Low-income women in Scotland will no longer have to worry about period poverty, thanks to a government-funded trial scheme in Aberdeen that is now being expanded throughout the country.
The pilot programme distributed free sanitary products to more than 1,000 people in Aberdeen.
Now, over £500,000 is being given to the charity FareShare, in the hopes that the products will reach more than 18,000 menstruating people.
During the summer, the charity's centres in Aberdeen, Dundee, Glasgow and Edinburgh will distribute pads and tampons to those in need.
As well, from August the products will be free for those at school, university, or college, making Scotland the first national government to do so.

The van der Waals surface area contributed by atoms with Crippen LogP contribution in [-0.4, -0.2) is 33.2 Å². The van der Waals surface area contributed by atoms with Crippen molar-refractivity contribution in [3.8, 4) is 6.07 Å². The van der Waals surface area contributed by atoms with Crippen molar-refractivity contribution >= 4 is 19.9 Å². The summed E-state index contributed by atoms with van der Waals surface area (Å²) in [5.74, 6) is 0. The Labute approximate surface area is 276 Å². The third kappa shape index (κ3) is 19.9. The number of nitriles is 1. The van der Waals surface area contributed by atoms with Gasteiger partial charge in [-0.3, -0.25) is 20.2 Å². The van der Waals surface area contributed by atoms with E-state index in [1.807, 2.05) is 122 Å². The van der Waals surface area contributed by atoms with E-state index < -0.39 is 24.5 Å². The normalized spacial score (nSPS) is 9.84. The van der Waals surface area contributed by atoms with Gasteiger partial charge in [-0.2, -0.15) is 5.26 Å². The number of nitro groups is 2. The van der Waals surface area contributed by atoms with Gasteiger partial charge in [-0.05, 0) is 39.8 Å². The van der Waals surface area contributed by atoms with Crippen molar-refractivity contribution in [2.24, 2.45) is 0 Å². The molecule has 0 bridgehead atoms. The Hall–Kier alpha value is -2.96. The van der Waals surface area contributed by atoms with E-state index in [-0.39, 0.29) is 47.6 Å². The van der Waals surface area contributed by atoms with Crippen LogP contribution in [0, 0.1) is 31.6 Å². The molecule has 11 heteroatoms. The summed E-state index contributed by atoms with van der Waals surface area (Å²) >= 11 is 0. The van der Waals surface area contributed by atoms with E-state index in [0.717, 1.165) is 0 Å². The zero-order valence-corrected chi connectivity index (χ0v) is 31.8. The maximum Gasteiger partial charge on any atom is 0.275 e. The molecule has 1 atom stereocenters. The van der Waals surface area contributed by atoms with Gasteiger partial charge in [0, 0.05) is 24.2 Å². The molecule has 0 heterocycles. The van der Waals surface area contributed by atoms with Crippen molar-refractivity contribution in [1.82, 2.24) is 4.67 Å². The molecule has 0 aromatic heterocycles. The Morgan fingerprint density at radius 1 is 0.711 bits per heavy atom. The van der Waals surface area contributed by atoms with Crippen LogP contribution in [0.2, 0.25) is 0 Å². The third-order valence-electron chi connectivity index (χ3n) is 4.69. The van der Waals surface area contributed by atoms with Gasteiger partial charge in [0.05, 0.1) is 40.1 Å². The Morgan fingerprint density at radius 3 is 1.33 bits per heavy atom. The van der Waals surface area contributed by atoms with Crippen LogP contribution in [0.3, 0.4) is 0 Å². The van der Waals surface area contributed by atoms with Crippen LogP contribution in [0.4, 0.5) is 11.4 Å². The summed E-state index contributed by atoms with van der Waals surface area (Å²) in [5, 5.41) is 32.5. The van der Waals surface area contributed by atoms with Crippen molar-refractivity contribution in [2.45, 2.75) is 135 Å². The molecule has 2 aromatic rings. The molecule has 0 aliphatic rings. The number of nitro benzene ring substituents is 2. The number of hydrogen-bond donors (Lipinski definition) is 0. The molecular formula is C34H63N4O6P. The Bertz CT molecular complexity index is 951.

Angela Constance, Scotland's equalities secretary, spoke frankly about the necessity of the ground-breaking scheme:
"It is unacceptable that anyone in Scotland should be unable to access sanitary products, and I am pleased that we are able to work with FareShare to make products available more widely through the services delivered by their partners."
Gillian Kynoch, the head of FareShare in Scotland, said on the matter, "We are excited to be working with the Scottish Government to use this network to make sanitary products available to people across Scotland.
"Our partners CFINE, Move On, Transform and Cyrenians will be supporting the distribution, working with low income and vulnerable people to break down taboos and stigma. This is an issue that has gone unheeded for too long."
We're happy to hear this scheme will ensure low-income women in Scotland receive basic necessities like pads and tampons.